Extracellular matrix proteins in the regulation of thrombus formation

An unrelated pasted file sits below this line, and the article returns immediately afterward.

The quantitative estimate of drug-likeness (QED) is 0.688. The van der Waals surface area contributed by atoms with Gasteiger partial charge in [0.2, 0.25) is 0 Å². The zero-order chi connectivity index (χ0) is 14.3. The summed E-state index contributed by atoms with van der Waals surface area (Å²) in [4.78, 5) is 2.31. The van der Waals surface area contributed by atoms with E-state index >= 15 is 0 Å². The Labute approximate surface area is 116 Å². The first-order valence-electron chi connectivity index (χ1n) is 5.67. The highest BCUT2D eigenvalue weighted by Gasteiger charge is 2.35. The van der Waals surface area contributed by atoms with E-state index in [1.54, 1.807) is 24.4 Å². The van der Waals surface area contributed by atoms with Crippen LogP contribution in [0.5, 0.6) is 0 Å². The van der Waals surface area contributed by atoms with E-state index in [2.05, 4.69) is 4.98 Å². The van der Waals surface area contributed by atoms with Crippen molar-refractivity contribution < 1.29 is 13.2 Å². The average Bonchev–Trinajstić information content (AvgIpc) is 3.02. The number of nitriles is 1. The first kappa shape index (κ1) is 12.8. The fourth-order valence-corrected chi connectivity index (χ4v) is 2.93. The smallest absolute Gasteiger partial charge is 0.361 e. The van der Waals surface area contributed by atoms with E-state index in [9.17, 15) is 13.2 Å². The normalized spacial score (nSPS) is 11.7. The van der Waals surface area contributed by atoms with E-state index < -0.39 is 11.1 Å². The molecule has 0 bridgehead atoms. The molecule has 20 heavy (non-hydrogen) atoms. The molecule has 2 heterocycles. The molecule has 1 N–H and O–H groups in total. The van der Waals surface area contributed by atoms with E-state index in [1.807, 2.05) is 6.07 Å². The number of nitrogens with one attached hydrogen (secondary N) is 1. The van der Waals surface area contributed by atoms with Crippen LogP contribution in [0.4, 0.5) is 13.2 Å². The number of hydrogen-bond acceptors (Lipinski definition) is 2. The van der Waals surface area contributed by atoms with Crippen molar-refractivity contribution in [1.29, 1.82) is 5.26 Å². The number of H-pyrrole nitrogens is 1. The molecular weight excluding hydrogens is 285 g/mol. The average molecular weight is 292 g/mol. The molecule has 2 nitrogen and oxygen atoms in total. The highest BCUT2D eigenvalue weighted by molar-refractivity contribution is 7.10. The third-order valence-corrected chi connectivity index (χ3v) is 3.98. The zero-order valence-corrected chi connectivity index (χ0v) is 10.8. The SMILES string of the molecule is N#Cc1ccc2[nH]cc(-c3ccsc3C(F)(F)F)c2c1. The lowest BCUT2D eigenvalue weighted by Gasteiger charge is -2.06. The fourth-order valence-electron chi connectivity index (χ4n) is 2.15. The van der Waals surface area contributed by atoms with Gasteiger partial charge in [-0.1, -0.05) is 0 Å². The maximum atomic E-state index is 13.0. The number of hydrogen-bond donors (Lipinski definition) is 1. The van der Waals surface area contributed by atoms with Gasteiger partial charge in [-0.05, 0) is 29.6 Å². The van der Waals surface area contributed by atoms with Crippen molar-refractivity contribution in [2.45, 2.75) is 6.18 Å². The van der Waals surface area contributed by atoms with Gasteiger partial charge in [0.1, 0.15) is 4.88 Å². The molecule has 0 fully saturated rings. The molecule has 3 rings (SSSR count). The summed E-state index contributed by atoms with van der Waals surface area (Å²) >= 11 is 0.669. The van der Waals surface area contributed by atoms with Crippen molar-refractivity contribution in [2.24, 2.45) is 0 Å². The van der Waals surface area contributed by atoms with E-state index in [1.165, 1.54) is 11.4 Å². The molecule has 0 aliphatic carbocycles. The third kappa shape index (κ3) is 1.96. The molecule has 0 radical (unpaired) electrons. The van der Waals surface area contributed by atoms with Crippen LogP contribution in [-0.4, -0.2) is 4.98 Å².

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Purpose of reviewExposure of subendothelial extracellular matrix (ECM) proteins to the circulation is the key event that initiates platelet accumulation and clot formation after vessel injury. Soluble ECM proteins are also essential for support and regulation of these events. This review discusses the current understanding of ECM proteins in thrombosis and hemostasis.Recent findingsFibrinogen and von Willebrand factor (VWF) are considered essential for thrombosis and hemostasis. Interestingly, αIIbβ3 integrin-dependent thrombus formation persists in the absence of fibrinogen and VWF, suggesting that other αIIbβ3 ligand (s), likely ECM proteins, can still mediate thrombosis. Fibronectin increases in platelets of fibrinogen-deficient humans and mice. This ECM protein can rapidly deposit onto the injured vessel wall prior to platelet accumulation. By switching from the soluble to insoluble form, plasma fibronectin supports hemostasis and inhibits excessive thrombosis. Fibrin, fibronectin, VWF, vitronectin, neutrophil extracellular traps, and other ECM proteins in the blood clot form a de-facto ECM, which interacts with various types of blood cells to regulate the evolution and resolution of the clot.SummaryECM proteins are intricately involved in major steps of thrombus formation. Further investigations of ECM proteins will reveal new therapeutic targets for treatment of thrombosis and bleeding disorders.Video abstracthttp://links.lww.com/COH/A12

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